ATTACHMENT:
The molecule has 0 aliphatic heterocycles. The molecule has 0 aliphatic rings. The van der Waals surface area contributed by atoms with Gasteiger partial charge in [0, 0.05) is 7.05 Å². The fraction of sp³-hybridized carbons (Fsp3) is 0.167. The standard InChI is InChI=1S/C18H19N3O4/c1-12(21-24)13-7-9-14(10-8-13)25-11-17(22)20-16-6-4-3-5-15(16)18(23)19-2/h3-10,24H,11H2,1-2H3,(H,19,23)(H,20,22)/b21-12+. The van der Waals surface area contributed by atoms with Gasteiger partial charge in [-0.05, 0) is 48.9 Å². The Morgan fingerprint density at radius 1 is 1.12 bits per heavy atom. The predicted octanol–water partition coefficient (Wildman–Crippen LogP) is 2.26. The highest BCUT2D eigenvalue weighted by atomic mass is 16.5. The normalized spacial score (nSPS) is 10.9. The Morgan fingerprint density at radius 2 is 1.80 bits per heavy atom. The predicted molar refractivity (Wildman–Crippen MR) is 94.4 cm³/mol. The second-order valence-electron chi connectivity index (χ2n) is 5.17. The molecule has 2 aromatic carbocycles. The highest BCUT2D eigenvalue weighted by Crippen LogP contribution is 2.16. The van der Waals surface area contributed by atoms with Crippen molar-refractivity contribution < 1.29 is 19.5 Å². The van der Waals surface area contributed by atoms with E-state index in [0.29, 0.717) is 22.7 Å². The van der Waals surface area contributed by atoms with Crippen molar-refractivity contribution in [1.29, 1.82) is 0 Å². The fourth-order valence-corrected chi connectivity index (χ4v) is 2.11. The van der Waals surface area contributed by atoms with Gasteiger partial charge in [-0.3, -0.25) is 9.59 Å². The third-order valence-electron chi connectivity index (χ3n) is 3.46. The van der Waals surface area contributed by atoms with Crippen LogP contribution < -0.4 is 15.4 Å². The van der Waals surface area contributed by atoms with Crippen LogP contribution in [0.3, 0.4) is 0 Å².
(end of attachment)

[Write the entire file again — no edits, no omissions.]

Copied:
The molecule has 0 aliphatic heterocycles. The molecule has 0 aliphatic rings. The van der Waals surface area contributed by atoms with Gasteiger partial charge in [0, 0.05) is 7.05 Å². The fraction of sp³-hybridized carbons (Fsp3) is 0.167. The standard InChI is InChI=1S/C18H19N3O4/c1-12(21-24)13-7-9-14(10-8-13)25-11-17(22)20-16-6-4-3-5-15(16)18(23)19-2/h3-10,24H,11H2,1-2H3,(H,19,23)(H,20,22)/b21-12+. The van der Waals surface area contributed by atoms with Gasteiger partial charge in [-0.05, 0) is 48.9 Å². The Morgan fingerprint density at radius 1 is 1.12 bits per heavy atom. The predicted octanol–water partition coefficient (Wildman–Crippen LogP) is 2.26. The highest BCUT2D eigenvalue weighted by atomic mass is 16.5. The normalized spacial score (nSPS) is 10.9. The Morgan fingerprint density at radius 2 is 1.80 bits per heavy atom. The predicted molar refractivity (Wildman–Crippen MR) is 94.4 cm³/mol. The second-order valence-electron chi connectivity index (χ2n) is 5.17. The molecule has 2 aromatic carbocycles. The highest BCUT2D eigenvalue weighted by Crippen LogP contribution is 2.16. The van der Waals surface area contributed by atoms with Crippen molar-refractivity contribution < 1.29 is 19.5 Å². The van der Waals surface area contributed by atoms with E-state index in [0.29, 0.717) is 22.7 Å². The van der Waals surface area contributed by atoms with Crippen molar-refractivity contribution in [1.29, 1.82) is 0 Å². The fourth-order valence-corrected chi connectivity index (χ4v) is 2.11. The van der Waals surface area contributed by atoms with Gasteiger partial charge in [-0.3, -0.25) is 9.59 Å². The third-order valence-electron chi connectivity index (χ3n) is 3.46. The van der Waals surface area contributed by atoms with Crippen LogP contribution < -0.4 is 15.4 Å². The van der Waals surface area contributed by atoms with Crippen LogP contribution in [0.3, 0.4) is 0 Å².